This is something that happened to me personally as an intermediate lifter when I didn’t truly understand how building muscle naturally really worked.

I hugely over-estimated how much muscle my body was capable of gaining within a certain time frame and was literally stuffing myself with food all day long trying to duplicate my gains from the previous two years of lifting.

I ended up packing on a very large amount of extra body fat as a result, and when I finally did decide to cut later on, I very quickly realized that the amount of actual lean muscle I had built was far less than I thought.

Realistic Natural Muscle Growth Rate: What Should You Expect?

build muscle without steroids

I covered this in a post a few weeks back (How Much Muscle Can You Gain Naturally?), but assuming you’re implementing a properly structured program on a consistent basis, you’ll likely reach around 50% of your noticeable genetic muscle building potential within the first year of lifting. (Assuming you’re fully grown and are starting from a normal healthy body weight)

From there, it will decrease by about half for every year that follows.

In other words, out of 100% of your ultimate genetic potential, this is what you might expect to achieve when building muscle naturally from year to year…

Year 1: 50% of genetic potential
Year 2: 75% of genetic potential
Year 3: 85-90% of genetic potential

At 4-5 years and beyond you’d be right up near your natural muscle building limit.

For guys with average genetics this would probably mean somewhere around 30 pounds of total lean muscle mass gained, and those with slightly below average or slightly above average genetics might be looking at around 20 or 40 pounds respectively.

There will also be a very small percentage of “genetic outliers” on the more extreme ends of the spectrum, including those who may only be able to build 10 pounds of total muscle no matter what they do, as well as those who can gain upward of 50 pounds of muscle or more.

Women can take these figures and decrease them by about half.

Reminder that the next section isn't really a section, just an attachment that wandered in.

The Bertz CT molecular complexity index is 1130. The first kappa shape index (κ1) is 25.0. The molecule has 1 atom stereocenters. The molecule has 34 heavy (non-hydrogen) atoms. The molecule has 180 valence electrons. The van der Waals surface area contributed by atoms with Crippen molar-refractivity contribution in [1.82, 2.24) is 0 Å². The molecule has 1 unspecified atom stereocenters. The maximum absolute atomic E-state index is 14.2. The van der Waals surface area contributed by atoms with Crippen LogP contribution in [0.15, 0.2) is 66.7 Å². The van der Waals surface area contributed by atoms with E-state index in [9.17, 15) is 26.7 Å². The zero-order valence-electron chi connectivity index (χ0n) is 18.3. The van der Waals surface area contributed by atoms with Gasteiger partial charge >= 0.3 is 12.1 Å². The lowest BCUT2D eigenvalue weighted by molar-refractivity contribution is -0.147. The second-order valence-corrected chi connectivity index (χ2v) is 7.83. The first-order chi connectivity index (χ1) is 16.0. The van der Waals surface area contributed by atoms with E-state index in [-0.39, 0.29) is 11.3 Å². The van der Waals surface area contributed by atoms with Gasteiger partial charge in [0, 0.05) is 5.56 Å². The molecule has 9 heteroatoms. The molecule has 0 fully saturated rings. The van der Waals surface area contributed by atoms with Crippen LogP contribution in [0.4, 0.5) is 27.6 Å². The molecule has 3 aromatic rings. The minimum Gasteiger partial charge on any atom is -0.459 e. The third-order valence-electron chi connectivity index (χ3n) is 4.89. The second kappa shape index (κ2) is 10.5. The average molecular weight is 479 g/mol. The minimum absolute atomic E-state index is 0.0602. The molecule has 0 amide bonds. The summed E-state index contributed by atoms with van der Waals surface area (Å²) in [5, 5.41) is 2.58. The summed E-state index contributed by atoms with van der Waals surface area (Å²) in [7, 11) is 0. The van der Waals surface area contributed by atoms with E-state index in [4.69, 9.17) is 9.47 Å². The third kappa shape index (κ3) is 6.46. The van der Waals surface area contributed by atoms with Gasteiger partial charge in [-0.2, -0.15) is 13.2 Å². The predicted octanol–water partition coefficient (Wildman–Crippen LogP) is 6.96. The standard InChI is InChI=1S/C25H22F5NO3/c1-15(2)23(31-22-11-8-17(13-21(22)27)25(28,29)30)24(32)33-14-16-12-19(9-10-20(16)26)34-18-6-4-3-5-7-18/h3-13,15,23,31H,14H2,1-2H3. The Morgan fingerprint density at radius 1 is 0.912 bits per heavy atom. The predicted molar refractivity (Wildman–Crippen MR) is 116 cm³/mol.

It’s not that you can’t build more muscle after 4-5 years of training as a natural lifter, but the rate of growth will have slowed down very sharply to where it may require several years of training just to gain a few additional pounds of muscle.

The Take Away Message On Building Muscle As A Natural Lifter

building muscle naturally

Always keep in mind that natural muscle growth is a game of diminishing returns, as this will give you realistic expectations about how the process works so that you remain patient and efficient with your training and nutrition approach.

Otherwise, you could easily end up injured, fat, or fat and injured which would of course be quite the opposite of what you’re after.

Some people may think of this as being a “pessimistic” message, but it’s simply a concrete fact of how building muscle naturally works.

Virtually anyone out there can pack on a significant amount of lean mass and carve out a highly impressive physique given enough time, but there are genetic limits in place that determine how fast you can gain muscle as well as how much total muscle you can ultimately put on.

By all means set big goals and aim to maximize your personal muscle building potential if that’s your goal, but don’t forget to maintain a realistic outlook by understanding that the further you progress, the harder additional progress will become.

For each new year of lifting that you embark on, you should expect to build muscle roughly half as quickly as the previous one.

Being aware of this isn’t just a matter of avoiding disappointment, but it will also prevent you from doing things in the gym or kitchen that are directly counterproductive to your physique.

Once you’re past the 4-5 year mark as a natural lifter (assuming you’ve done everything properly with your training and nutrition and have been consistent), it’s best to really allow your patience to kick in and to start thinking in terms of a much slower, gradual approach for continued progress over the long term.